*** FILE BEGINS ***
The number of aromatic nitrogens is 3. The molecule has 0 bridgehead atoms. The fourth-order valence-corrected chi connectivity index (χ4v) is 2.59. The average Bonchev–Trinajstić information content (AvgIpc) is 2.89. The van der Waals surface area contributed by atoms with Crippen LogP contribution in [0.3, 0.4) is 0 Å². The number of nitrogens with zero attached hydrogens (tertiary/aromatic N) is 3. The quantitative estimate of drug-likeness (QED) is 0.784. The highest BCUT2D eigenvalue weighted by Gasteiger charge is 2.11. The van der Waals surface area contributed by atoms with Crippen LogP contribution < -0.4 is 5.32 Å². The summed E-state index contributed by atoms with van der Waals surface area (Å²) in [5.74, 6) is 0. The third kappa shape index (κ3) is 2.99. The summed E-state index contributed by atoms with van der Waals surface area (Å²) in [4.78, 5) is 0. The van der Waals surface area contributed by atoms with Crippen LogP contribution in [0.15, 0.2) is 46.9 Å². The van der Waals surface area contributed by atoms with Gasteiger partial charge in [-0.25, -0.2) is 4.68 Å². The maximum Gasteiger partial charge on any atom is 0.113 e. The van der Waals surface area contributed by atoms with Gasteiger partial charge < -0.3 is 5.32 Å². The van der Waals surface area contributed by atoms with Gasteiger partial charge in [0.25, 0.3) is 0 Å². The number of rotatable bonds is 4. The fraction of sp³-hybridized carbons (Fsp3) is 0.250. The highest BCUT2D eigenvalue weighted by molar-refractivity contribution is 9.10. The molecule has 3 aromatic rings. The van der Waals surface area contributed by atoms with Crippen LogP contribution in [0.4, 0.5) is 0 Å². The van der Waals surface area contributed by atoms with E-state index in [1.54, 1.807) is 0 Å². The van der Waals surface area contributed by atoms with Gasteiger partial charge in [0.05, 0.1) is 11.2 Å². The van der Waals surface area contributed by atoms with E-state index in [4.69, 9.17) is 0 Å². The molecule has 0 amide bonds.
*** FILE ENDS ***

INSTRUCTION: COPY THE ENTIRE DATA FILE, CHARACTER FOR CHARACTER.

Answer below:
The number of aromatic nitrogens is 3. The molecule has 0 bridgehead atoms. The fourth-order valence-corrected chi connectivity index (χ4v) is 2.59. The average Bonchev–Trinajstić information content (AvgIpc) is 2.89. The van der Waals surface area contributed by atoms with Crippen LogP contribution in [0.3, 0.4) is 0 Å². The number of nitrogens with zero attached hydrogens (tertiary/aromatic N) is 3. The quantitative estimate of drug-likeness (QED) is 0.784. The highest BCUT2D eigenvalue weighted by Gasteiger charge is 2.11. The van der Waals surface area contributed by atoms with Crippen LogP contribution < -0.4 is 5.32 Å². The summed E-state index contributed by atoms with van der Waals surface area (Å²) in [5.74, 6) is 0. The third kappa shape index (κ3) is 2.99. The summed E-state index contributed by atoms with van der Waals surface area (Å²) in [4.78, 5) is 0. The van der Waals surface area contributed by atoms with Crippen LogP contribution in [0.15, 0.2) is 46.9 Å². The van der Waals surface area contributed by atoms with Gasteiger partial charge in [-0.25, -0.2) is 4.68 Å². The maximum Gasteiger partial charge on any atom is 0.113 e. The van der Waals surface area contributed by atoms with Gasteiger partial charge < -0.3 is 5.32 Å². The van der Waals surface area contributed by atoms with Gasteiger partial charge in [0.25, 0.3) is 0 Å². The number of rotatable bonds is 4. The fraction of sp³-hybridized carbons (Fsp3) is 0.250. The highest BCUT2D eigenvalue weighted by molar-refractivity contribution is 9.10. The molecule has 3 aromatic rings. The van der Waals surface area contributed by atoms with Crippen LogP contribution in [0.4, 0.5) is 0 Å². The van der Waals surface area contributed by atoms with E-state index in [1.54, 1.807) is 0 Å². The van der Waals surface area contributed by atoms with Gasteiger partial charge in [0.05, 0.1) is 11.2 Å². The van der Waals surface area contributed by atoms with E-state index in [4.69, 9.17) is 0 Å². The molecule has 0 amide bonds.